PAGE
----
• Part of the reverse-osmosis facility at Jersey Water’s desalination plant. The pump in the foreground, right, has a power of 355 kW and shoves seawater at a pressure of 65 bar into 39 spiral-wound membranes in the banks of blue horizontal tubes, left, delivering 1500 m3 per day of clean water. The clean water from this facility has a total energy cost of 8 kWh per m3. (From Sustainable Energy - without the hot air)
  • Figure 2. The block diagram of the vapourcompression process.  Most of the workdone by the mechanical pump goes into raising the temperature difference across  the steam heat exchanger. Latent heat is recycled. (Image credit - Stephen Salter)

Longitude Prize 2014: Water Challenge

May 30 2014 Read 1097 Times

Clean water is crucial not only for humans' direct use but also for agriculture. Attention often focuses on drinking water, but agriculture is far bigger.

Let's put it in numbers. How much drinkable water do you require for drinking and for cooking? Perhaps a few litres per day per person. In the UK, urban consumption of water is about 160 litres per day per person. And in developed countries, even if they are being careful with water, agriculture requires about 340 litres per day per person. [Israel uses roughly 1000 million m3 of water per year for agriculture, and it has a population of roughly 8 million. That's 340 litres per day per person.]

Some lucky countries have plenty of rainfall, so this agricultural requirement can be provided at very low cost. But what if the water for agriculture must be produced by desalinating sea-water?

Standard reverse-osmosis facilities have an energy cost of 8 kWh per m3, so an agricultural water requirement of 340 litres per day per person implies an energy requirement of about 2.7 kWh per day per person, if we had to make it all by desalination with today's technology. To put that in UK terms, 2.7 kWh/d/p is roughly 17% of the average UK electricity supply; delivering 2.7 kWh/d/p of electricity to the UK would require roughly 7 extra nuclear power stations the size of Sizewell B, or 13,500 2-MW wind turbines.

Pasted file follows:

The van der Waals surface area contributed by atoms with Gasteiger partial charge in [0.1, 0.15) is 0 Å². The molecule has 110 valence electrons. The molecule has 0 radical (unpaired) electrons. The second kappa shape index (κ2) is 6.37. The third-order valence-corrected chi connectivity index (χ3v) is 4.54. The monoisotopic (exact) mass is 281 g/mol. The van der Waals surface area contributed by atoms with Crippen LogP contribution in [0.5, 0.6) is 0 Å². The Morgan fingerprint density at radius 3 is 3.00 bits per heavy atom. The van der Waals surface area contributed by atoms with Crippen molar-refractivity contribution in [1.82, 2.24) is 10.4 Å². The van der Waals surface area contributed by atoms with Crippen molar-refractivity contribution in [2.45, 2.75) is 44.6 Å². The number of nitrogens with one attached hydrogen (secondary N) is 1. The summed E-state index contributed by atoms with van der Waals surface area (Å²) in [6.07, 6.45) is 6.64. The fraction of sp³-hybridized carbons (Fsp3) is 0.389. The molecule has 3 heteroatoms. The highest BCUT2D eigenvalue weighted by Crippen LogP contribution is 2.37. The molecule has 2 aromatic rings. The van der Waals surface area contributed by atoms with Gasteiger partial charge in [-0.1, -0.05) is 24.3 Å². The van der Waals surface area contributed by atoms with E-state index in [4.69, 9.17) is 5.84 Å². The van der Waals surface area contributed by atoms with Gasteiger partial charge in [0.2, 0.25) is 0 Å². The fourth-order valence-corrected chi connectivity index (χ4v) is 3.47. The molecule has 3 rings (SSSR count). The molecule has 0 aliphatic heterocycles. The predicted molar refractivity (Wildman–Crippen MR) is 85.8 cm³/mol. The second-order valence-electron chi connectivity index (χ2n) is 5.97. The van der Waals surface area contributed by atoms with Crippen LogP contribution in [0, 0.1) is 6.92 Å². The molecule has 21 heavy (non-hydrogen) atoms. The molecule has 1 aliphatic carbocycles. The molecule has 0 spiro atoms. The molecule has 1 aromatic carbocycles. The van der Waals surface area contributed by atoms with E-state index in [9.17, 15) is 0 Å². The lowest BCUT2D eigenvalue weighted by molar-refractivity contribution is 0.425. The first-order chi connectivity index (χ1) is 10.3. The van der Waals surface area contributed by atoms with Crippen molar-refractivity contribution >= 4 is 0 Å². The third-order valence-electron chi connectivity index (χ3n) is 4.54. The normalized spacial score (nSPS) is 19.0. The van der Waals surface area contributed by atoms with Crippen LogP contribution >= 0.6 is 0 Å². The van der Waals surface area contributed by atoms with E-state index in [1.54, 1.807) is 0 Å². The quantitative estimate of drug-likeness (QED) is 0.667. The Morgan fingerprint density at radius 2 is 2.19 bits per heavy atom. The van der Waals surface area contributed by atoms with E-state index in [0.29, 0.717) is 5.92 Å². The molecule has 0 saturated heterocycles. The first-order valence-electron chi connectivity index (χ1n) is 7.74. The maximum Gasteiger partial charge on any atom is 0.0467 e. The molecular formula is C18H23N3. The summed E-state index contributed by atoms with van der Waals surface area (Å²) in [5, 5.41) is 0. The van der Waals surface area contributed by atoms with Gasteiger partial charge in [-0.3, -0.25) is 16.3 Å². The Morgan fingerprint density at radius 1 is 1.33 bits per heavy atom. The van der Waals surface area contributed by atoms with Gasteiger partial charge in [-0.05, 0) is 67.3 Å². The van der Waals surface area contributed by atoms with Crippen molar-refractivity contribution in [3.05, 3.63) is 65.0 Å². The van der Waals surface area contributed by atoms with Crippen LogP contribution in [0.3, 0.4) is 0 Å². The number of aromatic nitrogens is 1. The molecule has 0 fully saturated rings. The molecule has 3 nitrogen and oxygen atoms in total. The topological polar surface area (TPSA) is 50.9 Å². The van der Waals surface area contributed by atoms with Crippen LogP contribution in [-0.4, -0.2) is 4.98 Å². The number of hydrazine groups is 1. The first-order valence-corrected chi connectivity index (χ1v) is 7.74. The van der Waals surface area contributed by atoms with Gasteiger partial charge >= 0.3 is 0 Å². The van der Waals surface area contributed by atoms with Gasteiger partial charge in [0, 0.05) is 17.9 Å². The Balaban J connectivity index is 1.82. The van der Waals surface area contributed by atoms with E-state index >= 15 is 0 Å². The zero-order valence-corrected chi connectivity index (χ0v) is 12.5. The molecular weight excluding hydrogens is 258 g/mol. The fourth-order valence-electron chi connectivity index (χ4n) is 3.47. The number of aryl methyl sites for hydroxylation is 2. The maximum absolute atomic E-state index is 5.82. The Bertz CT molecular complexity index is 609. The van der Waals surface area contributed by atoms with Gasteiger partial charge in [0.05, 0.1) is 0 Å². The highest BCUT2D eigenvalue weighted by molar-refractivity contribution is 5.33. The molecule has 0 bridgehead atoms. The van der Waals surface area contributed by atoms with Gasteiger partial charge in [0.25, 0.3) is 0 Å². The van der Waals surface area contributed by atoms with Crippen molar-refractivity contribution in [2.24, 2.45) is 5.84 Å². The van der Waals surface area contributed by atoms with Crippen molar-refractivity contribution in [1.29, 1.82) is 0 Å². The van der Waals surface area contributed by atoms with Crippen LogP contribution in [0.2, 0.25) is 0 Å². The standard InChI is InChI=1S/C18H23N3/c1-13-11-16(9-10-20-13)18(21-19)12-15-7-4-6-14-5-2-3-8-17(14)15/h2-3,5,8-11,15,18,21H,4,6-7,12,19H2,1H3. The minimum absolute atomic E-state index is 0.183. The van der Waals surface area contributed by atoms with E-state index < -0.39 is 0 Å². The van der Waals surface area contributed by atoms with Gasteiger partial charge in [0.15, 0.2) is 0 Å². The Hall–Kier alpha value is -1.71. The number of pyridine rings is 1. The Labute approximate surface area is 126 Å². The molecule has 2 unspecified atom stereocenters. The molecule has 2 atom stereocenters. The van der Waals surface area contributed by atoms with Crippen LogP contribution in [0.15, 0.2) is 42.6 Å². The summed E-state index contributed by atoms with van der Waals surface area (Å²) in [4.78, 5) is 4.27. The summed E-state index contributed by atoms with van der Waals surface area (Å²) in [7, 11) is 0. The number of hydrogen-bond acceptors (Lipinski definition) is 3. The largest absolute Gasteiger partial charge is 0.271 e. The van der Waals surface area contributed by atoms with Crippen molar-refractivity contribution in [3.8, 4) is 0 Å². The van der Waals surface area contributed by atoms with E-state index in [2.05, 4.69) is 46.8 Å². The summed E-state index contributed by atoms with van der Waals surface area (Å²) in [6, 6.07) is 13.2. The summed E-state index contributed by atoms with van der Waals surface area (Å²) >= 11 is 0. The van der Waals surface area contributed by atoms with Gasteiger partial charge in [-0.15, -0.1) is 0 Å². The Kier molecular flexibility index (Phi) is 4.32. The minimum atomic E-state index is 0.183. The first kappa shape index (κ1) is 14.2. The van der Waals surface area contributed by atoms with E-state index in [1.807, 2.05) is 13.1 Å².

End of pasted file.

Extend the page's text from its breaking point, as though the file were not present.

For people in a less-developed country, the cost of desalinating that much water would be significant - 2.7 kWh/d/p might cost about 30 pence per day per person. More than a billion people live on less than a dollar a day.

This is why the Longitude Prize 2014 water challenge sets the goal of desalinizing water with significantly less energy than today's technologies. We are especially interested in approaches that could low-enough in cost not only at large scale but also when rolled out in small-scale facilities.

For an example of an inventive approach to the Water Challenge, Stephen Salter has published a wave-powered desalination invention (2007) using vapour-compression desalination in place of reverse osmosis. (See second image).

Vote for water now at www.bbc.co.uk/horizon

About the Author

David MacKay FRS is a member of the 2014 Longitude Committee. He is the Chief Scientific Advisor at the Department of Energy and Climate Change, and Regius Professor of Engineering at the University of Cambridge. He is well known as author of the popular science book, Sustainable Energy — without the hot air.

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